The Key To Invisibility Or Cloaking: How It Works And Its Potential Applications

Graphene was once a theoretical substance. When graphene was finally able to be made in larger batches, it came about as the result of oxidation. Now there is graphene oxide, a black, inky substance that can be used in printers of both the 2D and 3D kind.

It is nearly invisible because when printed, it is only a single atom wide or thick. Even when layers are created in a 3D printer, the graphene oxide barely becomes visible. It is its unique single-atom, single-layer thick properties that make scientists think that graphene oxide powder could be the key to invisibility or cloaking on an entirely different level than previously imagined. Here is more on that very subject, in case you want to buy your own jars of this stuff for the future development of invisibility or cloaking technology. 

Its Reflective Properties 

If you were to use a 3D printer to put down a single layer of solid graphene oxide, you would only be able to see it by shining a flashlight onto it. Even then, the slight reflection you would see would not reveal much as this clear substance would bounce back a picture that looks so much like the surrounding material. Imagine applying an entire coat of this stuff to a ship, and then having that ship reflect the surroundings rather than an image of the ship's hull. Now you have achieved near invisibility via a clear but reflective substance.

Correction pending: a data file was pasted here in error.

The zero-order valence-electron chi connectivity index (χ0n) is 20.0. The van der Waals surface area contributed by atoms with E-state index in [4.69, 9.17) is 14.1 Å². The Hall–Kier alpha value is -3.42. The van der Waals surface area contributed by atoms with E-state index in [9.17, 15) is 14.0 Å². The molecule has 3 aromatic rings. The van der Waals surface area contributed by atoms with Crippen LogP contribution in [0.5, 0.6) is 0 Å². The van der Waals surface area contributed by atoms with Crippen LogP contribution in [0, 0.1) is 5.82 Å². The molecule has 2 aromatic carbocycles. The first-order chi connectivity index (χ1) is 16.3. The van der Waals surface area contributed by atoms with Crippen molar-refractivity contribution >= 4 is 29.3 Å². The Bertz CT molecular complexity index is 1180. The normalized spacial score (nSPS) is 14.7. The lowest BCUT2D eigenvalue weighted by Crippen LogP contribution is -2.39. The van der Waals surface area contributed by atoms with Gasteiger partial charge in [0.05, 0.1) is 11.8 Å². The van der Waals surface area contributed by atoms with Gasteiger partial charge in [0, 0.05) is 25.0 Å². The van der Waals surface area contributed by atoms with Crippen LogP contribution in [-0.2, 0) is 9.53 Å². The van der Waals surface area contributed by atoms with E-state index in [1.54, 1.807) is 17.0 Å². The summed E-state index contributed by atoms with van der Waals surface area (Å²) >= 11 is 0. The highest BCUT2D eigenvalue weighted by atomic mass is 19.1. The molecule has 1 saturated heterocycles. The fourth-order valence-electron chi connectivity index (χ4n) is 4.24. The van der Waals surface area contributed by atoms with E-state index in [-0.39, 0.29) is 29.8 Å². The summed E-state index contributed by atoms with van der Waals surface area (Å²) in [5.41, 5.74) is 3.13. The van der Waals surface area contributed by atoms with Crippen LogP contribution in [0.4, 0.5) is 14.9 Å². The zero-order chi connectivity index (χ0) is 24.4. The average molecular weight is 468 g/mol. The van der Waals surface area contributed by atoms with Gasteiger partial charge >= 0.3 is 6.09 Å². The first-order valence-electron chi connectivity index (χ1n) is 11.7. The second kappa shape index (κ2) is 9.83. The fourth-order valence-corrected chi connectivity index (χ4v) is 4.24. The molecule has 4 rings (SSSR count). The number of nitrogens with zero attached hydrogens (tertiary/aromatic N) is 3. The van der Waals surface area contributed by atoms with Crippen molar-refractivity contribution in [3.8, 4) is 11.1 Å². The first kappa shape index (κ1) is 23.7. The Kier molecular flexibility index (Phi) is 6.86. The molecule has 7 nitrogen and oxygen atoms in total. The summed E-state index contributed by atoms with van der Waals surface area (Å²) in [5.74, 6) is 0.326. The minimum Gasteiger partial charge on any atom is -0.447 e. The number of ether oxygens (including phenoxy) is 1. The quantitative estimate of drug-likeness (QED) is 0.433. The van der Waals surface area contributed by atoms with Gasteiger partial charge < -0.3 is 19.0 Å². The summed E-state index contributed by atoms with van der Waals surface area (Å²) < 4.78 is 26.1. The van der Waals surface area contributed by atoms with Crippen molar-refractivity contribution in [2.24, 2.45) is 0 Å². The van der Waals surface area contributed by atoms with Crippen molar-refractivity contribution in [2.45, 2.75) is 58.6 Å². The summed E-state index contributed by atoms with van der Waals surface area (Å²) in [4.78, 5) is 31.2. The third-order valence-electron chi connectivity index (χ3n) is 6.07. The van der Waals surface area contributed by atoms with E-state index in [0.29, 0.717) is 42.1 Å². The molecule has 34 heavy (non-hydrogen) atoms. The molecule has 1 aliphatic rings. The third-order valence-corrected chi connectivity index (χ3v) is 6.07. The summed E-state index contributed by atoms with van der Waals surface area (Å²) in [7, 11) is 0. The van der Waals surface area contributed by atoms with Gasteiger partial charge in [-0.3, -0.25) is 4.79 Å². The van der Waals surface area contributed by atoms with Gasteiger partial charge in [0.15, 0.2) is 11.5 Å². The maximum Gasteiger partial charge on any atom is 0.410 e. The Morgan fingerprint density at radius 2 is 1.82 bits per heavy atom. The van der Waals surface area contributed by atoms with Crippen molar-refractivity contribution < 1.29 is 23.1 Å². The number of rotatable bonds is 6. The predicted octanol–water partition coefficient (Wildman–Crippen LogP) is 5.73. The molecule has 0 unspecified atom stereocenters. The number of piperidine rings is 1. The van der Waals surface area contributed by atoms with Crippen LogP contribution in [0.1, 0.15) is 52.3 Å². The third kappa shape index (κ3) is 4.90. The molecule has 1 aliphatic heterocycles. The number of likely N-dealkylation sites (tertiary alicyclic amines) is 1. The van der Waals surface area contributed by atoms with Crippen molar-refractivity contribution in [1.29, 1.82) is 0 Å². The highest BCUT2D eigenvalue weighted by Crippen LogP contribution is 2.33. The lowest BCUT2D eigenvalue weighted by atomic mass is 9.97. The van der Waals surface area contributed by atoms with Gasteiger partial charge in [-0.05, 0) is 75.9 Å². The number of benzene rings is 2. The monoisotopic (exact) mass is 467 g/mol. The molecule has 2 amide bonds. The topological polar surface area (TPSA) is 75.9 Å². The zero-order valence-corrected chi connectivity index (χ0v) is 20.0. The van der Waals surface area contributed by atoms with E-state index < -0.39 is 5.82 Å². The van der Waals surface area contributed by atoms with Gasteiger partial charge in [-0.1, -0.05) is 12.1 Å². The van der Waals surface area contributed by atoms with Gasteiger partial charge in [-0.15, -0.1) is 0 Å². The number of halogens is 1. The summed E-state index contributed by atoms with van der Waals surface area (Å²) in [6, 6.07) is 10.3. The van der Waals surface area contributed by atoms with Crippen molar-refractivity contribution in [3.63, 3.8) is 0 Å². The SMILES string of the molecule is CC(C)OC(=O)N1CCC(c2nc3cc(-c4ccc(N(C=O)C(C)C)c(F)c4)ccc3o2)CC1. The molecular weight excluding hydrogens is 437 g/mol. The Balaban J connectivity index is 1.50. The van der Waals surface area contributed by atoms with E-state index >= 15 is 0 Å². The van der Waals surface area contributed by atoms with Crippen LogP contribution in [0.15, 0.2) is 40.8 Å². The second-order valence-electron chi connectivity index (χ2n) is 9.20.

A Cloaking Application

The concept of cloaking seems a far-fetched one, yet, it is not that improbable. The graphene oxide could produce a sort of cloaking, but the graphene would have to be applied in a thin, non-washable layer over an object. As for activating its cloaking properties, it would seem that its conductivity response to electrical impulses would fit nicely into this still semi-theoretical technology. 

Detectable but Indestructible

Graphene oxide is still in the experimental stages, although there are definitely some scientists toying with the cloaking and/or invisibility applications. The substance is detectable, if you know what and how will detect it. However, it is indestructible, which would also lend itself very well to protecting ships, soldiers, etc. The tubs of powder that you can currently purchase are extraordinarily expensive, but you could certainly try a few experiments of your own if you are willing to try. Just be really careful where you spill this stuff, as you may not be able to remove it.